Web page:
Most definitely. I see myself as an instrument of the Almighty to defend the people who are facing the struggle and the people who have gone astray.

So is that the role, do you think, of the reggae singer? To be an instrument of the Almighty?
Well, I can only speak for myself, because I have seven brothers but they have seven different minds, you know? In life you have a right and a wrong, a good road and a bad road, so I try to choose the good. Choose righteousness, you know?

And you see this as your mission?
Most definitely.

You also sing: "Me nah go stay around and see bad tings and keep me mouth pon mute.” Why do you feel that you have to voice an opinion?
Because the world situation is what I and I go through. We are all here in this thing together. We see things happen to the youth, suffering out there in the street, can't find food, can't find much money to go to school. We know that it can be better, you know, the situation can be better. We have to speak. If you see it and you don't speak…Jah gave you the message to speak up so that somebody can render some resistance. If you see it and you don't do anything about it… we all face the punishment and get the judgment.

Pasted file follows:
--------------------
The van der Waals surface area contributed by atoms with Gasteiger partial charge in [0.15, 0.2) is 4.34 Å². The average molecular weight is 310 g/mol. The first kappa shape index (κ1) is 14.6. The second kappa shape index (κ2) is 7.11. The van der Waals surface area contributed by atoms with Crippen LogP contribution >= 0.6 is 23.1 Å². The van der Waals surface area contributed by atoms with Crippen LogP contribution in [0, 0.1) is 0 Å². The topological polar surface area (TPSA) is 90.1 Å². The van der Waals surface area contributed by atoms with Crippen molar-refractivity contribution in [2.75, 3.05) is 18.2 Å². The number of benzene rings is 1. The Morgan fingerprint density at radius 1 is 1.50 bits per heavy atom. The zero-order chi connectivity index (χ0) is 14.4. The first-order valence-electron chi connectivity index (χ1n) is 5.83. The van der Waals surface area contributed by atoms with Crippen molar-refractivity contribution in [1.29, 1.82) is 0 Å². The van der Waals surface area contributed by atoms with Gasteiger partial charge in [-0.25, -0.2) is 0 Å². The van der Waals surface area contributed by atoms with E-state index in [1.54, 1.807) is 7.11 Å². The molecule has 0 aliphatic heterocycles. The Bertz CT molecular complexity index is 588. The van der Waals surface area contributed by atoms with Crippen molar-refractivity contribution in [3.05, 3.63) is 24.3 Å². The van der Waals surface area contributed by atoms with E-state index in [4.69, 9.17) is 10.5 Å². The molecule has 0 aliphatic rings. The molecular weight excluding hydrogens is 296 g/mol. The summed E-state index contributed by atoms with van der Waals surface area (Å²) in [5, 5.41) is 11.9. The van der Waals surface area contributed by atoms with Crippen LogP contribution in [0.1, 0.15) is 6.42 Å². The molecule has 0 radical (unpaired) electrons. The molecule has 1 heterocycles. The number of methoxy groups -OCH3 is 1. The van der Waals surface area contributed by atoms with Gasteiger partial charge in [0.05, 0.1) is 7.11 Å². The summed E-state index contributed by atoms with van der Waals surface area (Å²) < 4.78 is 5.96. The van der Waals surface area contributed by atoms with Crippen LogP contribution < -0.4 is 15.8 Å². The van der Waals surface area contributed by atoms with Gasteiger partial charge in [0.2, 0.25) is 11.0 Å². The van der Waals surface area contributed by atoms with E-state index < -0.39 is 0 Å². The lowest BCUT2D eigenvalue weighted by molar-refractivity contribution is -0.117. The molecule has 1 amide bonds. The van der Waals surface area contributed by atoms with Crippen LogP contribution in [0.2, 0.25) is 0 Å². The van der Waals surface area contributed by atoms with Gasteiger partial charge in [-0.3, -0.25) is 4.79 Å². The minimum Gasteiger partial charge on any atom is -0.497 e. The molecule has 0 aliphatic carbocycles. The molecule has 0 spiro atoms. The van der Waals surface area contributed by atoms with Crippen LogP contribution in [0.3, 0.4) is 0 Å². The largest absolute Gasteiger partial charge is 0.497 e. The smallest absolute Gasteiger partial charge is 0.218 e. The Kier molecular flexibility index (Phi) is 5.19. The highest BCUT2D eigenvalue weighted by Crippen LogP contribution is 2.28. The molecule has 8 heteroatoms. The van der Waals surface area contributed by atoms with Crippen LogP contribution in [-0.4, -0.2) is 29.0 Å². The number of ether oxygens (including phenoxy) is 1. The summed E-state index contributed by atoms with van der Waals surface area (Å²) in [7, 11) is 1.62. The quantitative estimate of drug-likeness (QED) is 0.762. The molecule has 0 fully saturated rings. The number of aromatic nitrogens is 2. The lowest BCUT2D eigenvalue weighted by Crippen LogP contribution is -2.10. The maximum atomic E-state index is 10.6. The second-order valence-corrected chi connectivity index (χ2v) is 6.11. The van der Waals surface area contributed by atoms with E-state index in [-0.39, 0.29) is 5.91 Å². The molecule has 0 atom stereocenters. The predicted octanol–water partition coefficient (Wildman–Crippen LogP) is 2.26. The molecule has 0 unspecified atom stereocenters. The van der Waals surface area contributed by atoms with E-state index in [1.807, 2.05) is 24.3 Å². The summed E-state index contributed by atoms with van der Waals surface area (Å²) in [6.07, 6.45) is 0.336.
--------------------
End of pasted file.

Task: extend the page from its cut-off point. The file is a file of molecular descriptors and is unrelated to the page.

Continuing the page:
How much of this emotion is coming out of the violent situation in Kingston?
Well, not just Kingston alone. When I check it worldwide, it's a world crisis. Things are happening worldwide. When I play the music I don't just play the music for Jamaica. But for the people who face it out there in the struggle worldwide, you know?